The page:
February 28, 2007
Meet Houston Pavilions

As promised, the groundbreaking of Houston Pavilions took place yesterday amid much fanfare. Here's what we have to expect:

The developers of the Houston Pavilions say it will open in October of 2008.

The $170 million project will have 360,000 square feet of retail space and a 200,000-square-foot office tower.

A nearby 1,525-space garage has been leased. It will be connected to the rest of the project via a skybridge.

The newest tenants include clothing retailer Forever 21 and Books-A-Million.

Both will build urban flagship stores and join House of Blues, Lucky Strike Lanes and at least seven restaurants, including McCormick & Schmick's, Red Cat Jazz Cafe and Lawry's, the Prime Rib.

The retail space will occupy the first two levels of the project, with entertainment venues on the third floor. A central courtyard will have space for restaurant patios.

"We will be the people place to see and be seen in the city of Houston," said [William] Denton, who is developing the project with Geoffrey Jones.

Not quite what people in my comments were looking for, but not too shabby overall.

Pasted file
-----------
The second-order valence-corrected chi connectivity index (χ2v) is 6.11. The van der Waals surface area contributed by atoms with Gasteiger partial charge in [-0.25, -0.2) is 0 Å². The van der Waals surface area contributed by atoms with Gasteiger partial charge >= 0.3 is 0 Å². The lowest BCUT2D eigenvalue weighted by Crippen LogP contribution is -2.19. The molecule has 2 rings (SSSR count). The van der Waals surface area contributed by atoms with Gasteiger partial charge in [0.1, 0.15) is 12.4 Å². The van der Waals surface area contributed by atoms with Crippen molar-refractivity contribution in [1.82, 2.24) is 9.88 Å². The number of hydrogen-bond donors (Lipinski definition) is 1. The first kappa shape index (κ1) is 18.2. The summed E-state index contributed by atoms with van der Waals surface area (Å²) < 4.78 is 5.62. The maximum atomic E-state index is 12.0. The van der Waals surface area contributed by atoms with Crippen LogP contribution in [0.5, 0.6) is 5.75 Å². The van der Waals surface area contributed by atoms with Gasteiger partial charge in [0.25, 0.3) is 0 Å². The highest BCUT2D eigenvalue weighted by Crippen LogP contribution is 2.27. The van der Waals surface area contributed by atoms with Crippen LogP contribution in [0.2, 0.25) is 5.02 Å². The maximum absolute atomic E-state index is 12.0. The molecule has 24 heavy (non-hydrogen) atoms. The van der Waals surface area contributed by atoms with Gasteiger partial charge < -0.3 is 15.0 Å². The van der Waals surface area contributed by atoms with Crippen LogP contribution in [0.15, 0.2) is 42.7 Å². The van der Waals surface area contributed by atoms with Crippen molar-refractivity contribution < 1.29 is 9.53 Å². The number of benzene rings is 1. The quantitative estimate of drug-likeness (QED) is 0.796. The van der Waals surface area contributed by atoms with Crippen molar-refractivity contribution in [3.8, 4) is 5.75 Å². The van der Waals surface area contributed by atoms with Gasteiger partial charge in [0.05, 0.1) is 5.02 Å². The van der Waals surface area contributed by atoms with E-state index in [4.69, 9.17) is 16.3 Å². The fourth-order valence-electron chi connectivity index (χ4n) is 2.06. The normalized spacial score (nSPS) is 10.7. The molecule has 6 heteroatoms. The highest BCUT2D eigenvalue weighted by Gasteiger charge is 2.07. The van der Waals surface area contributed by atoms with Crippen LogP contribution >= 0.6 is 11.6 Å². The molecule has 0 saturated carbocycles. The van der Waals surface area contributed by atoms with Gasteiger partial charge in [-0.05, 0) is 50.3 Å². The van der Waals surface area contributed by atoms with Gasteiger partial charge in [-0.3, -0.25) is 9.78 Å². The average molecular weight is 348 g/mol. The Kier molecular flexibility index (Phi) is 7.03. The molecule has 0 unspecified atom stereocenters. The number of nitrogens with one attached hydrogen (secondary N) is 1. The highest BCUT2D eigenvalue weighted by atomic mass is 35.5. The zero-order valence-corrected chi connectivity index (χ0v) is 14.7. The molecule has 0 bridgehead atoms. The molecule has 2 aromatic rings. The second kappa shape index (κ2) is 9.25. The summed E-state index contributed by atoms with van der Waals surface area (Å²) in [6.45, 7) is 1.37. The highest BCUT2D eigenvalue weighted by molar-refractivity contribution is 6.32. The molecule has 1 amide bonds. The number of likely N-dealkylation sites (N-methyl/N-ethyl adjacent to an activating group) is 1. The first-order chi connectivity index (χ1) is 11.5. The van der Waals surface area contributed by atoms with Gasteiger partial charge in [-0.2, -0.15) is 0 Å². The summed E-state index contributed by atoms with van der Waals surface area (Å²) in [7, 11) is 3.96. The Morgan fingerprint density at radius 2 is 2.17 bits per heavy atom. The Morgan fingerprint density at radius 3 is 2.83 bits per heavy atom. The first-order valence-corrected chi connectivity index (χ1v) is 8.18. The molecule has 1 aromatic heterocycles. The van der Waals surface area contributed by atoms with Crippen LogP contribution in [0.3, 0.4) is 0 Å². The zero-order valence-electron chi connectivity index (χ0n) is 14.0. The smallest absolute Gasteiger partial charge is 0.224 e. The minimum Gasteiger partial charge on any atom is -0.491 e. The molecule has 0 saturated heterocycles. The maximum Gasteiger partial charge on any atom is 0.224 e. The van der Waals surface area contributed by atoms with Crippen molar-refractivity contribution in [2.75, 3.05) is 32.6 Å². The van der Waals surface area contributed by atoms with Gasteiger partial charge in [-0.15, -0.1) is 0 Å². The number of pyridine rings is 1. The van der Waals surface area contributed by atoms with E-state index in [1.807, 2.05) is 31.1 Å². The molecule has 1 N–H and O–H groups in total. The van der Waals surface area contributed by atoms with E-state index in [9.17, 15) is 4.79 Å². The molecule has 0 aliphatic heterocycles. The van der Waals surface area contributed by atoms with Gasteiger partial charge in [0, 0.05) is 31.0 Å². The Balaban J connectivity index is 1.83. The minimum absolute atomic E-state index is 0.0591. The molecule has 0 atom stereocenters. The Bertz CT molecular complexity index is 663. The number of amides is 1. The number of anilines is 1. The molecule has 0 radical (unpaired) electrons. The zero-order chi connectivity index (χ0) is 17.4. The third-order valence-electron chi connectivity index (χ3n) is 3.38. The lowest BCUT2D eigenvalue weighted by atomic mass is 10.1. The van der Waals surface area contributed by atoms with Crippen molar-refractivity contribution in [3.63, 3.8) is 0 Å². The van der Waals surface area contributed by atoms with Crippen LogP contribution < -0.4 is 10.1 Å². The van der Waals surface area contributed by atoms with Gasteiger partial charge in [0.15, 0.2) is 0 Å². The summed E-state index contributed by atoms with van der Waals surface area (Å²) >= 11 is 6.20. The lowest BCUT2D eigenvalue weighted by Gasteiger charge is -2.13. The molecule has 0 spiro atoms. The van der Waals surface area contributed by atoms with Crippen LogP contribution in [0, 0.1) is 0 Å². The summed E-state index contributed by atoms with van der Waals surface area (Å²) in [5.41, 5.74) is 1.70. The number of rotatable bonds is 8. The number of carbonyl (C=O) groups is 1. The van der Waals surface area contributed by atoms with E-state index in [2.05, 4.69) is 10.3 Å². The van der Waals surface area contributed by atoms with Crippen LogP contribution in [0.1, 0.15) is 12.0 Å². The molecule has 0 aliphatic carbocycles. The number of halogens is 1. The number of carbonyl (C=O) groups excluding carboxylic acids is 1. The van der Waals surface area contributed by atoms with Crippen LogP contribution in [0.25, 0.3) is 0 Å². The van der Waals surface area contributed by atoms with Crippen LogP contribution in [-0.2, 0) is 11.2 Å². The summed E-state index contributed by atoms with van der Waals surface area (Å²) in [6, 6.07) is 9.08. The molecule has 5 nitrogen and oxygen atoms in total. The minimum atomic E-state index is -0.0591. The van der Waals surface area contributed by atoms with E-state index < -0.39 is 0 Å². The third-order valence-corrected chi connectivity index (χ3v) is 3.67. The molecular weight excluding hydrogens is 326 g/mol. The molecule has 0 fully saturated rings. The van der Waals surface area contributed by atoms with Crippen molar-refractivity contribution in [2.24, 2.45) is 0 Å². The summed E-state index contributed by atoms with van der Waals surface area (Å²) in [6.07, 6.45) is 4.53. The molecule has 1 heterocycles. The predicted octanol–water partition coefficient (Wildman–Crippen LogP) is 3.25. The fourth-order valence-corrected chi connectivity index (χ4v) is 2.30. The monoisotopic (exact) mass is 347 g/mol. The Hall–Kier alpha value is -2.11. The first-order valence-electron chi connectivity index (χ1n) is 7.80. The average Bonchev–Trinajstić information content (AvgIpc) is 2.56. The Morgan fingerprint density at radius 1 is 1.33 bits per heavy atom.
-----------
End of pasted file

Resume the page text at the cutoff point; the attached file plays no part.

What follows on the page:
Looks like we're going to have to be careful about driving through downtown soon, as there's a lot of construction going on, with perhaps more to come:

Construction on the Pavilions is happening at the same time as One Park Place, the 37-story apartment building with 346 units. It's the first of its kind to be built downtown in more than 40 years, according to developer Marvy Finger of the Finger Cos.

The tower should be completed in early 2009 and have retail space on the first floor.


The developers shouldn't have trouble leasing the loft-style office space, as the amount of available downtown space has been shrinking. The office market posted a big drop in vacancy during the last quarter.

Vacancy for top-class downtown buildings fell to 10 percent, according to real estate firm CB Richard Ellis.


Real estate observers said the project will help spur more shops, restaurants and convention activity.

"I think it'll definitely be a catalyst for more development," said Mark Sixour of Holliday Fenoglio Fowler, a national mortgage banking firm that secured the project's financing and equity.

We'll see. Houstonist has more.

Posted by Charles Kuffner on February 28, 2007 to Elsewhere in Houston